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June 30, 2000

Will Regulators Botch Market Structure?

By William Hoffman

Few things can send investors heading for the hills faster than an offer of help' from Congress.

But Dennis C. Hensley, counsel to the New York law firm of Brown & Wood, LLP, thinks Washington's current interest in market fragmentation could ensure U.S. dominance of world finance into the 21st century.

"These are very exciting times and very challenging times," said Hensley, a former chairman of District 10 of the National Association of Securities Dealers.

In his current post, he advises broker dealers and market makers on regulatory enforcement and market structure issues.

Hensley thinks the U.S. securities industry may look back on the year 2000 as the moment when the groundwork was laid for an effective, streamlined and investor-friendly structure flexible enough to compete on world markets.

On the other hand, Congressional and regulatory interference might also have the opposite effect, costing U.S. securities exchanges their leadership position, Hensley said.

Demutualization of exchanges, new technologies, crises in Asia, political and economic consolidation in Europe present unique challenges for U.S. markets and their watchdogs, Hensley believes.

In the Trenches

A trading executive said the regulators and congressional leaders are aware of the challenges. "I get the impression they are trying to understand the dynamics that have driven us to this point," said Mike Molnar, president of, in New York, an affiliate of Houston's Momentum Securities.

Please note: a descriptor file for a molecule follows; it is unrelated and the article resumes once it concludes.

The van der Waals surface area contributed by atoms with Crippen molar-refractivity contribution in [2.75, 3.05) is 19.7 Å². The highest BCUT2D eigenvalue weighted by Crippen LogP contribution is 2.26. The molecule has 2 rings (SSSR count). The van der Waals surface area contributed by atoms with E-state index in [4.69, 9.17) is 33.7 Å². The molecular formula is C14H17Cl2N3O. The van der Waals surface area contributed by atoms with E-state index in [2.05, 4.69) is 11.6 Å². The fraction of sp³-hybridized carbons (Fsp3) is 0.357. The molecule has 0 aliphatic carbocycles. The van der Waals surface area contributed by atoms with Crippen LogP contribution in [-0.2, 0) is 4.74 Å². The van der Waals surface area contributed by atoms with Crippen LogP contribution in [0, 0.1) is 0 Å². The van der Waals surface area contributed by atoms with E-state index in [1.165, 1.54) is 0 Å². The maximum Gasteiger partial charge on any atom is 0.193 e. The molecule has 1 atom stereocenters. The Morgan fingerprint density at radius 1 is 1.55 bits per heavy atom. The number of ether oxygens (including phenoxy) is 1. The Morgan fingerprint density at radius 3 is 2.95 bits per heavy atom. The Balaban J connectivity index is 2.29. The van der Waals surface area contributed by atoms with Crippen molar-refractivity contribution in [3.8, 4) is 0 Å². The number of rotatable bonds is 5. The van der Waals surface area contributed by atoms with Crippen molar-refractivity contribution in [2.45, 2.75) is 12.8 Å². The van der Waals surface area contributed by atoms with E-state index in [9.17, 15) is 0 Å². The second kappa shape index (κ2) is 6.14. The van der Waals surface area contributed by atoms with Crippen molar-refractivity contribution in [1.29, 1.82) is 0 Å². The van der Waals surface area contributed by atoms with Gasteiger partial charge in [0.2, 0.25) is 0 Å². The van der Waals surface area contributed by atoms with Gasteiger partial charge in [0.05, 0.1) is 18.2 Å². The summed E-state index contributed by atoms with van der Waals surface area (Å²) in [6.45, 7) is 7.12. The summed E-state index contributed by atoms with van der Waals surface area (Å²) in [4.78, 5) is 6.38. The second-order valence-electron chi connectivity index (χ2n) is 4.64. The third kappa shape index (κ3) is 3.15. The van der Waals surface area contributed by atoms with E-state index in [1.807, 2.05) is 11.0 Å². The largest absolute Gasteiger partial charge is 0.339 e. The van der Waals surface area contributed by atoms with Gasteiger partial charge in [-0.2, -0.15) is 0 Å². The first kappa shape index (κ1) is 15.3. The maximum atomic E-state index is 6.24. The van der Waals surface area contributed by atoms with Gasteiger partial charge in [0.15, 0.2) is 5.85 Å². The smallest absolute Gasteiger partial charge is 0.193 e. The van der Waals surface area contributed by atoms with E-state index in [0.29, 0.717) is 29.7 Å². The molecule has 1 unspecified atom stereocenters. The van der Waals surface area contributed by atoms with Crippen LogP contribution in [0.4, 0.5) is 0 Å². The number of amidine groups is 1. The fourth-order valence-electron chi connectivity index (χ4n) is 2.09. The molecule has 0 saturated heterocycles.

"I don't think fragmentation is necessarily a bad thing," Molnar added. It should be viewed as a transitional period in the evolution of U.S. markets, toward a more transparent, efficient, speedy, and reliable new structure, he said.

The last major reforms were enacted in 1975. But the result, Molnar and Hensley agreed, could be the same: better prices and more competitive U.S. markets, if government can resist the temptation to lay a heavy, intrusive hand on the more natural evolution of exchanges and financial markets.

Technology may soon allow each stock order to be assessed individually, against all the nation's markets for the best price, as was envisioned during the last major push for transparent market structure in 1975. "But we're not there yet," Hensley said.

Hensley and Molnar did not appear anxious about Congress and the regulators doing something stupid. Molnar said the Securities and Exchange Commission seems to be resisting extremes, from a fully-centralized limit order book, to a truly fragmented market of incompatible and incommunicative exchanges.

"I think [government would] like to see more free market forces at work, which makes sense," Molnar said.

Hensley noted that the SEC's recent concept release on market fragmentation shied away from specific recommendations.

Not to say there aren't fragmentation issues to address, both agreed. Molar argued that Washington must understand technology as a catalyst for enhanced transparency and neutrality, which are essential to assuring the goal of best execution.

Flexible Approach

Hensley said regulators also need a more flexible approach to suitability standards in diverse markets. These range from the online trading community to old-fashioned portfolio managers who meet weekly or monthly with hands-on investors.